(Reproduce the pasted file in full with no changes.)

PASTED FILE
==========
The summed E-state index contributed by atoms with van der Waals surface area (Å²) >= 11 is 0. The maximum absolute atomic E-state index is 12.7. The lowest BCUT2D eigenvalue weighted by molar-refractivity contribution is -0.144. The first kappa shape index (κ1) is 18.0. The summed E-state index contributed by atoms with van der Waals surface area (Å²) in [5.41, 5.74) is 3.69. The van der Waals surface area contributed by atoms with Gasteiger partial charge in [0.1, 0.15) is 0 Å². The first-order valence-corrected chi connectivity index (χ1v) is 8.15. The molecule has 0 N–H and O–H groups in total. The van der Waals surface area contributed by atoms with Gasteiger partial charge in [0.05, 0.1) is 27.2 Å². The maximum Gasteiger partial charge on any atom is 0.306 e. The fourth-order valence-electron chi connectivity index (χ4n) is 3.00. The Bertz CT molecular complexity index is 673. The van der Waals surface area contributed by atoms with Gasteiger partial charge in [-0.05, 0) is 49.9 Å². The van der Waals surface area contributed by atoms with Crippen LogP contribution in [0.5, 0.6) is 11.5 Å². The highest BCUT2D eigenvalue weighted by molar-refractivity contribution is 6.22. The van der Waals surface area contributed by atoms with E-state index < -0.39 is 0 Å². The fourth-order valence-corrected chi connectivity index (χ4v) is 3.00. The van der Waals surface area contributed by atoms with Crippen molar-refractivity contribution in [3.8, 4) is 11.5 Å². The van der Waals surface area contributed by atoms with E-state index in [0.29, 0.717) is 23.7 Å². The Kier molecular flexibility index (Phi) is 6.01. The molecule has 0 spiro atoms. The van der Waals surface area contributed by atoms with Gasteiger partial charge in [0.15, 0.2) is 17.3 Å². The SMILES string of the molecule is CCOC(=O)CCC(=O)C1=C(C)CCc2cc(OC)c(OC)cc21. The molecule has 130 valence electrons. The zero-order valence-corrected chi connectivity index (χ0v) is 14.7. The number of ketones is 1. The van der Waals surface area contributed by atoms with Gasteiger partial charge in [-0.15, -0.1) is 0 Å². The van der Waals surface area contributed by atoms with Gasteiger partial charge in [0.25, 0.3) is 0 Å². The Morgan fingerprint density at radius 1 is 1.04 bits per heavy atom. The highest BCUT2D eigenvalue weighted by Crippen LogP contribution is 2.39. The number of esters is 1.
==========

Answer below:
The summed E-state index contributed by atoms with van der Waals surface area (Å²) >= 11 is 0. The maximum absolute atomic E-state index is 12.7. The lowest BCUT2D eigenvalue weighted by molar-refractivity contribution is -0.144. The first kappa shape index (κ1) is 18.0. The summed E-state index contributed by atoms with van der Waals surface area (Å²) in [5.41, 5.74) is 3.69. The van der Waals surface area contributed by atoms with Gasteiger partial charge in [0.1, 0.15) is 0 Å². The first-order valence-corrected chi connectivity index (χ1v) is 8.15. The molecule has 0 N–H and O–H groups in total. The van der Waals surface area contributed by atoms with Gasteiger partial charge in [0.05, 0.1) is 27.2 Å². The maximum Gasteiger partial charge on any atom is 0.306 e. The fourth-order valence-electron chi connectivity index (χ4n) is 3.00. The Bertz CT molecular complexity index is 673. The van der Waals surface area contributed by atoms with Gasteiger partial charge in [-0.05, 0) is 49.9 Å². The van der Waals surface area contributed by atoms with Crippen LogP contribution in [0.5, 0.6) is 11.5 Å². The highest BCUT2D eigenvalue weighted by molar-refractivity contribution is 6.22. The van der Waals surface area contributed by atoms with E-state index < -0.39 is 0 Å². The fourth-order valence-corrected chi connectivity index (χ4v) is 3.00. The van der Waals surface area contributed by atoms with Crippen molar-refractivity contribution in [3.8, 4) is 11.5 Å². The van der Waals surface area contributed by atoms with E-state index in [0.29, 0.717) is 23.7 Å². The Kier molecular flexibility index (Phi) is 6.01. The molecule has 0 spiro atoms. The van der Waals surface area contributed by atoms with Gasteiger partial charge in [0.15, 0.2) is 17.3 Å². The SMILES string of the molecule is CCOC(=O)CCC(=O)C1=C(C)CCc2cc(OC)c(OC)cc21. The molecule has 130 valence electrons. The zero-order valence-corrected chi connectivity index (χ0v) is 14.7. The number of ketones is 1. The van der Waals surface area contributed by atoms with Gasteiger partial charge in [-0.15, -0.1) is 0 Å². The van der Waals surface area contributed by atoms with Gasteiger partial charge in [0.25, 0.3) is 0 Å². The Morgan fingerprint density at radius 1 is 1.04 bits per heavy atom. The highest BCUT2D eigenvalue weighted by Crippen LogP contribution is 2.39. The number of esters is 1.